Focus |
Frequency band in which tuning requirement is enforced, specified as a row vector of the form [min,max]. Set the Focus property to limit enforcement of the requirement to a particular frequency band. Express this value in the frequency units of the control system model you are tuning (rad/TimeUnit). For example, suppose Req is a requirement that you want to apply only between 1 and 100 rad/s. To restrict the requirement to this band, use the following command: Req.Focus = [1,100]; Default: [0,Inf] for continuous time; [0,pi/Ts] for discrete time, where Ts is the model sampling time. |
InputScaling |
Reference signal scaling, specified as a vector of positive real values. For a MIMO tuning requirement, when the choice of units results in a mix of small and large signals in different channels of the response, use this property to specify the relative amplitude of each entry in the vector-valued step input. This information is used to scale the off-diagonal terms in the transfer function from reference to tracking error. This scaling ensures that cross-couplings are measured relative to the amplitude of each reference signal. For example, suppose that Req is a requirement that signals {'y1','y2'} track reference signals {'r1','r2'}. Suppose further that you require the outputs to track the references with less than 10% cross-coupling. If r1 and r2 have comparable amplitudes, then it is sufficient to keep the gains from r1 to y2 and r2 and y1 below 0.1. However, if r1 is 100 times larger than r2, the gain from r1 to y2 must be less than 0.001 to ensure that r1 changes y2 by less than 10% of the r2 target. To ensure this result, set the InputScaling property as follows. Req.InputScaling = [100,1]; This tells the software to take into account that the first reference signal is 100 times greater than the second reference signal. The default value, [] , means no scaling. Default: [] |
Input |
Reference signal names. String or cell array of strings specifying the names of the signals to be tracked, populated by the inputname argument. |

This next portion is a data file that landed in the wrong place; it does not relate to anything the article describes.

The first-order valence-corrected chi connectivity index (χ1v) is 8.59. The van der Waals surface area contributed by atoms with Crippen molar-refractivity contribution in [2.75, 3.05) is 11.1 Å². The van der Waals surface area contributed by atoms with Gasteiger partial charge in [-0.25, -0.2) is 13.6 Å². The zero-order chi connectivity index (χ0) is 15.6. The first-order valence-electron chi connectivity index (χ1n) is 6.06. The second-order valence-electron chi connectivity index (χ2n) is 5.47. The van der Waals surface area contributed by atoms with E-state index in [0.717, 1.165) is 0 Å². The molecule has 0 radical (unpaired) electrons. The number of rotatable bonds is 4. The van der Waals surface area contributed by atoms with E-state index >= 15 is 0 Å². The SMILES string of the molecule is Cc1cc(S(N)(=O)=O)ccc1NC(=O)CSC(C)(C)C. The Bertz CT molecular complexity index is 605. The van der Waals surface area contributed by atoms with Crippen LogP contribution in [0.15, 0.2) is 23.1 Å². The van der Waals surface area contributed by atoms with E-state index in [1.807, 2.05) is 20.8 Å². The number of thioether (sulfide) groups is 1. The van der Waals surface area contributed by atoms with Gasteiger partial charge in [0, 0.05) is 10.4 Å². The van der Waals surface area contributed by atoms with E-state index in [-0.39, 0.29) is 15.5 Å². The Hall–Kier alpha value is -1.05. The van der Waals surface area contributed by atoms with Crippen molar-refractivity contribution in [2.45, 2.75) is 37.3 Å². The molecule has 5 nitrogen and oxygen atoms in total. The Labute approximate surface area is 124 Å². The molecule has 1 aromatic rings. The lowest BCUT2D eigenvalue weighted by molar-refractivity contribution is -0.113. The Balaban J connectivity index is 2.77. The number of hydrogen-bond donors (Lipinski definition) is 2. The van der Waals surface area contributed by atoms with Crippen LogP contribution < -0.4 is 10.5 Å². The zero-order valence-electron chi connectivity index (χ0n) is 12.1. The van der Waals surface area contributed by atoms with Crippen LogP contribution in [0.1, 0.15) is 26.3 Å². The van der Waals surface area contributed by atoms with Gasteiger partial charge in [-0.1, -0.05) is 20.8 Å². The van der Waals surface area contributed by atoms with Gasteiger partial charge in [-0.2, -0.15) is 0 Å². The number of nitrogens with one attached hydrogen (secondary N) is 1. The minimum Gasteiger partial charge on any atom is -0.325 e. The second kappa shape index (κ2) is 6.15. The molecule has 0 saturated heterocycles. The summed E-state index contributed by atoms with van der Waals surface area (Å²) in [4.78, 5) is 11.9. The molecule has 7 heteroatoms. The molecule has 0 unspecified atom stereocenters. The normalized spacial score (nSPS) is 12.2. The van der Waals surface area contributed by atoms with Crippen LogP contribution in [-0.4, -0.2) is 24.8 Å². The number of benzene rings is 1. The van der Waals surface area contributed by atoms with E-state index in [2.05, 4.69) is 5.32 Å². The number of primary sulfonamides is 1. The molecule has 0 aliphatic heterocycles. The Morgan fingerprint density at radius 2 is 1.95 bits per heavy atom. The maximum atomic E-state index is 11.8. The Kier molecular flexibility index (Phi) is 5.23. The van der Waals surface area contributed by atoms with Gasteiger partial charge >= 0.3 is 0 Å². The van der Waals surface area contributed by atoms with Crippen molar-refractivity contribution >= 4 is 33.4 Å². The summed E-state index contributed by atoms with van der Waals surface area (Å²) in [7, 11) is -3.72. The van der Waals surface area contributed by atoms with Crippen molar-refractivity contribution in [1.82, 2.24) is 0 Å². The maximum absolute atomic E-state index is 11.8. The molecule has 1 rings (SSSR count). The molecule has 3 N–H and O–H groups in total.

Output |
Output signal names. String or cell array of strings specifying the names of the signals that must track the reference signals, populated by the outputname argument. |
Models |
Models to which the tuning requirement applies, specified as a vector of indices. Use the Models property when tuning an array of control system models with systune, to enforce a tuning requirement for a subset of models in the array. For example, suppose you want to apply the tuning requirement, Req, to the second, third, and fourth models in a model array passed to systune. To restrict enforcement of the requirement, use the following command: Req.Models = 2:4; When Models = NaN, the tuning requirement applies to all models. Default: NaN |
Openings |
Feedback loops to open when evaluating the requirement, specified as a cell array of strings that identify loop-opening locations. The tuning requirement is evaluated against the open-loop configuration created by opening feedback loops at the locations you identify. If you are using the requirement to tune a Simulink model of a control system, then Openings can include any linear analysis point marked in the model, or any linear analysis point in an slTuner interface associated with the Simulink model. Use addPoint to add analysis points and loop openings to the slTuner interface. Use getPoints to get the list of analysis points available in an slTuner interface to your model. If you are using the requirement to tune a generalized state-space (genss) model of a control system, then Openings can include any AnalysisPoint location in the control system model. Use getPoints to get the list of analysis points available in the genss model. Default: {} |
Name |
Name of the requirement object, specified as a string. For example, if Req is a requirement: Req.Name = 'LoopReq'; Default: [] |
When you tune a control system using a TuningGoal object to specify a tuning requirement, the software converts the requirement into a normalized scalar value f(x), where x is the vector of free (tunable) parameters in the control system. The software then adjusts the parameter values to minimize f(x) or to drive f(x) below 1 if the tuning requirement is a hard constraint.
For the TuningGoal.Tracking requirement, f(x) is given by:
$$f\left(x\right)={\Vert \frac{1}{\text{MaxError}}\left(T\left(s,x\right)-I\right)\Vert}_{\infty}.$$
T(s,x) is the closed-loop transfer function from Input to Output.$${\Vert \text{\hspace{0.17em}}\cdot \text{\hspace{0.17em}}\Vert}_{\infty}$$ denotes the H_{∞} norm (see norm).
Create a tracking requirement specifying that a signal 'theta' track a signal 'theta_ref'. The required response time is 2, in the time units of the control system you are tuning. The maximum steady-state error is 0.1%.
Req = TuningGoal.Tracking('theta_ref','theta',2,0.001);
Since peakerror is unspecified, this requirement uses the default value, 1.
Create a tracking requirement specifying that a signal 'theta' track a signal 'theta_ref'. The maximum relative error is 0.01 (1%) in the frequency range [0,1]. The relative error increases to 1 (100%) at the frequency 100.
Use a frd model model to specify the error profile as a function of frequency.
err = frd([0.01 0.01 1],[0 1 100]); Req = TuningGoal.Tracking('theta_ref','theta',err);
The software converts err into a smooth function of frequency that approximates the piecewise specified requirement. Display the error requirement using viewSpec.
viewSpec(Req)
The yellow region indicates where the requirement is violated.
evalSpec | looptune | looptune (for slTuner) | slTuner | systune | systune (for slTuner) | TuningGoal.Gain | TuningGoal.LoopShape | viewSpec